Staff and horse welfare in jeopardy

Macau horse racing heads for the finish line amidst industry shockwaves

Reading time 1:25 min

With the imminent closure of horse racing in Macau on April 1, trainers, owners, and enthusiasts find themselves in a state of disbelief. The decision to terminate the club's racing concession came in January, citing financial challenges and the sport's inability to align with the "current development needs of society."

The abrupt closure of horse racing in Macau has left the industry reeling in shock, with grave concerns looming over the welfare of both staff and horses.

The Macau Jockey Club's failed investment promises and dwindling racing schedule underscore the challenges faced by the industry.

The Macau government, citing considerations of public interest and the club's operational challenges, stands by its decision to end racing. As the final race day approaches, sentiments of nostalgia and disappointment resonate among long-time attendees and newcomers alike.

"(It's) like you felt the whole house on fire, and it shouldn't happen this way. Riding is in my blood and this is my occupation," Joe Lau, a veteran racehorse trainer with three decades of experience closely tied to the Macau Jockey Club, told AFP.

Established in 1989 under Portuguese rule, Macau's horse racing gained momentum after a takeover by the late casino magnate Stanley Ho in 1991. However, in recent years, dwindling attendance and substantial financial losses prompted concerns about the sport's sustainability.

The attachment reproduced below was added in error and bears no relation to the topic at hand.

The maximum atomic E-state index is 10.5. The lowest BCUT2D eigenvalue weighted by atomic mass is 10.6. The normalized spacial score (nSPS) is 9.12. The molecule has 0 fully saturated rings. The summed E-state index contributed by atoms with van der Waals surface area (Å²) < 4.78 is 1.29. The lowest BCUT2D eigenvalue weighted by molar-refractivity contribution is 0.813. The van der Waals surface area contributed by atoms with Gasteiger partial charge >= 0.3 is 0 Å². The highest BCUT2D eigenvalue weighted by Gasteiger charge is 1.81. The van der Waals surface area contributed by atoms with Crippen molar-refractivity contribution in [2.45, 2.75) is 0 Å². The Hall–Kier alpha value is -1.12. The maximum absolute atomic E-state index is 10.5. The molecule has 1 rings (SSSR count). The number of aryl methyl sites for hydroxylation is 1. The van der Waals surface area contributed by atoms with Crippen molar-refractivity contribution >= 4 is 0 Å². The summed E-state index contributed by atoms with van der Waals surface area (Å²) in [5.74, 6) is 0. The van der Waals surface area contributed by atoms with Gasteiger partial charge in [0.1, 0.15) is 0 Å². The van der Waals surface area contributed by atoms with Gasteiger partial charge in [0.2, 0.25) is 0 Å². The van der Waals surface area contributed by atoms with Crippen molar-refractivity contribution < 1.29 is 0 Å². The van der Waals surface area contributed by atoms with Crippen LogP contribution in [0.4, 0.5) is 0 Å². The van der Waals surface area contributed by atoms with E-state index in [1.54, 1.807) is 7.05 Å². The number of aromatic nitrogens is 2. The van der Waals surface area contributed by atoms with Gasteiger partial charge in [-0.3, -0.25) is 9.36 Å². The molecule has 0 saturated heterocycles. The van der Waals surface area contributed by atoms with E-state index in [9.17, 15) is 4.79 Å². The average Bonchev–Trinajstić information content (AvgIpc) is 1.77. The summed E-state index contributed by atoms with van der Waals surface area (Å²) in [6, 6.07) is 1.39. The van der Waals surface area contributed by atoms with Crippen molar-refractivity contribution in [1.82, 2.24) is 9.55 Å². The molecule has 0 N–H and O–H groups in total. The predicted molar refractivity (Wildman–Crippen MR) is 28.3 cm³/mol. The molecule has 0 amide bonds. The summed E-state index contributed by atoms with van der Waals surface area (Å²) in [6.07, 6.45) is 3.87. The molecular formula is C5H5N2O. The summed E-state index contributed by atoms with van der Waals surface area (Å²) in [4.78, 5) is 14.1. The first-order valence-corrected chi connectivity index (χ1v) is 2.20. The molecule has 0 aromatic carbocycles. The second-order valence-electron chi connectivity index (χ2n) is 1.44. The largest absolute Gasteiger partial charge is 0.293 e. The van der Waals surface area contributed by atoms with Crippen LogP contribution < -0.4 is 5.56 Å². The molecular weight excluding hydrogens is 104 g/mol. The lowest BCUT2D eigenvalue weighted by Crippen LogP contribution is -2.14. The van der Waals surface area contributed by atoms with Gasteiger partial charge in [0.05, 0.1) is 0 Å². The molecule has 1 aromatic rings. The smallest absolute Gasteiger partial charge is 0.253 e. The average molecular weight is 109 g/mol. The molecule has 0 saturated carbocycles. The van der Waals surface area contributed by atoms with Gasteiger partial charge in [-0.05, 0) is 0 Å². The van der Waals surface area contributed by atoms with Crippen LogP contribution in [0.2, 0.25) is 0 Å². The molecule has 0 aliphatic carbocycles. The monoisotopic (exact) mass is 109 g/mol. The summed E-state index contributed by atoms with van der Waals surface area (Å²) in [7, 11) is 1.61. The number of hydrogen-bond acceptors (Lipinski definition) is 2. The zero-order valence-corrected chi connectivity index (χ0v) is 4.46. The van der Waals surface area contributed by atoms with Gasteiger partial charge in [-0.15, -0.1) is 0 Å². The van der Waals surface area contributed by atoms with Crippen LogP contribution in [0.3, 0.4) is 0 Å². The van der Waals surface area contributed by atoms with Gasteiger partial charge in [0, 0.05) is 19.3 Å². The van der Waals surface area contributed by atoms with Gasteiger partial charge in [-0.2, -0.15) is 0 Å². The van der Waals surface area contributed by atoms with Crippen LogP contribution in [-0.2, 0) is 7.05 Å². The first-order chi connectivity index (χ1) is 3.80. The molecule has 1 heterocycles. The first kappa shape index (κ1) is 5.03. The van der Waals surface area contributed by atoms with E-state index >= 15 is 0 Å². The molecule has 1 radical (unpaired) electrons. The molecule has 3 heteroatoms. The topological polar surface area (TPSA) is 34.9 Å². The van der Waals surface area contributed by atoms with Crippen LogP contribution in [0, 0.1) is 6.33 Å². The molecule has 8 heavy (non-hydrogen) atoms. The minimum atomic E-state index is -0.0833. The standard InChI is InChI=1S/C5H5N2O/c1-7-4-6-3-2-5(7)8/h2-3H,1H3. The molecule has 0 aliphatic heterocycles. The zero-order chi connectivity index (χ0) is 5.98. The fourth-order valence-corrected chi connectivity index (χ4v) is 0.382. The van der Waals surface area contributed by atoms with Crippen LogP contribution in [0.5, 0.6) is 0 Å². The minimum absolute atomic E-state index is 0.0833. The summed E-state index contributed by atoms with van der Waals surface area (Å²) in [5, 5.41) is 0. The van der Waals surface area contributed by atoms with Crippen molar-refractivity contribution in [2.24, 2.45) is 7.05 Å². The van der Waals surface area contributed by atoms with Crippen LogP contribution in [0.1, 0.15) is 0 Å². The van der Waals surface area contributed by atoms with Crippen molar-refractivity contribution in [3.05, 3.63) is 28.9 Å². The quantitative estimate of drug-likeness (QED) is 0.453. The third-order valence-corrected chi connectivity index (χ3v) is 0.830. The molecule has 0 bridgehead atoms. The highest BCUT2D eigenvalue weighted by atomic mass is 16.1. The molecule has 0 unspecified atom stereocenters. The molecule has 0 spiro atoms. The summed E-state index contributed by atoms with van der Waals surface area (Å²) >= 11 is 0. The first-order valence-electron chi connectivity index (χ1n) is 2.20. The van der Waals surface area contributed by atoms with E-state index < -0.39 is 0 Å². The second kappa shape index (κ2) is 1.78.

"In the late 1990s we were flying, we had 1,200 horses. At the present time, we've got 200. That says a story in itself," Geoff Allendorf, another long-time trainer in the city, was quoted as saying in the report. "Everybody's still in shock. It'll really hit home once we close down."

The abruptness of the 11-week window between the closure announcement and the cessation of racing has caught many off guard. Trainers, jockeys, and stable staff have voiced concerns over the livelihoods of the club's employees, demanding compensation for their impending loss of income.

Worries extend to the welfare of the horses, with negotiations ongoing between owners and club management regarding transportation and relocation costs, expected to be completed before April 2025.

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